and by providing foreign investors with tax holidays,
one-stop-shop facilities, business incubators, and direct
access to decision makers.
10. Fostering knowledge-based networks of local and
foreign (diaspora-based exapts) businessmen, scientists,
and experts; forming migrant associations to share contacts
and business opportunities and otherwise socially network;
encouraging returning citizens and providing them with
tax concessions, loans, and employment opportunities
(e.g., Israel, China, Venezuela, Uruguay, Ethiopia).
Barry Chiswick and Timothy Hatton demonstrated ("International
Migration and the Integration of Labour Markets", published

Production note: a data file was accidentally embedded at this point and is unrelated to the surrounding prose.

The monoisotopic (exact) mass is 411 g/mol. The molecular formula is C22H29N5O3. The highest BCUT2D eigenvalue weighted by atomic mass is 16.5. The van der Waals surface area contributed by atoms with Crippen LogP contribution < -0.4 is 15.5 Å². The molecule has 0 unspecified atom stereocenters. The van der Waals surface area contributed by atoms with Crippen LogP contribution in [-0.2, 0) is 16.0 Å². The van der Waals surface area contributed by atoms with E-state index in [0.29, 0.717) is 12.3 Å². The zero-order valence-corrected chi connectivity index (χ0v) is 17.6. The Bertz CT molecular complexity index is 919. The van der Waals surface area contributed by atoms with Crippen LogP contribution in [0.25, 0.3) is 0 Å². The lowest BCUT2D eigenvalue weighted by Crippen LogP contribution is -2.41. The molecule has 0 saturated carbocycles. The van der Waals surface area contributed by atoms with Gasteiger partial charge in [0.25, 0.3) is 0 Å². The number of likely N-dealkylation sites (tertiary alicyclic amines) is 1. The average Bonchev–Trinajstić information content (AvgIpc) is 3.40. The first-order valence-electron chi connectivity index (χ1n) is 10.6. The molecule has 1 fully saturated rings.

by the NBER in its "Globalisation in Historical Perspective")
that, as the economies of poor countries improve, emigration
increases because people become sufficiently wealthy
to finance the trip.
Poorer countries invest an average of $50,000 of their
painfully scarce resources in every university graduate
- only to witness most of them emigrate to richer places.
The haves-not thus end up subsidizing the haves by exporting
their human capital, the prospective members of their
dwindling elites, and the taxes they would have paid
had they stayed put. The formation of a middle class
is often irreversibly hindered by an all-pervasive brain
Politicians in some countries decry this trend and
deride those emigrating. In a famous interview on state
TV, the late prime minister of Israel, Yitzhak Rabin,
described them as "a fallout of the jaded". But in many
impoverished countries, local kleptocracies welcome
the brain drain as it also drains the country of potential
Emigration also tends to decrease competitiveness.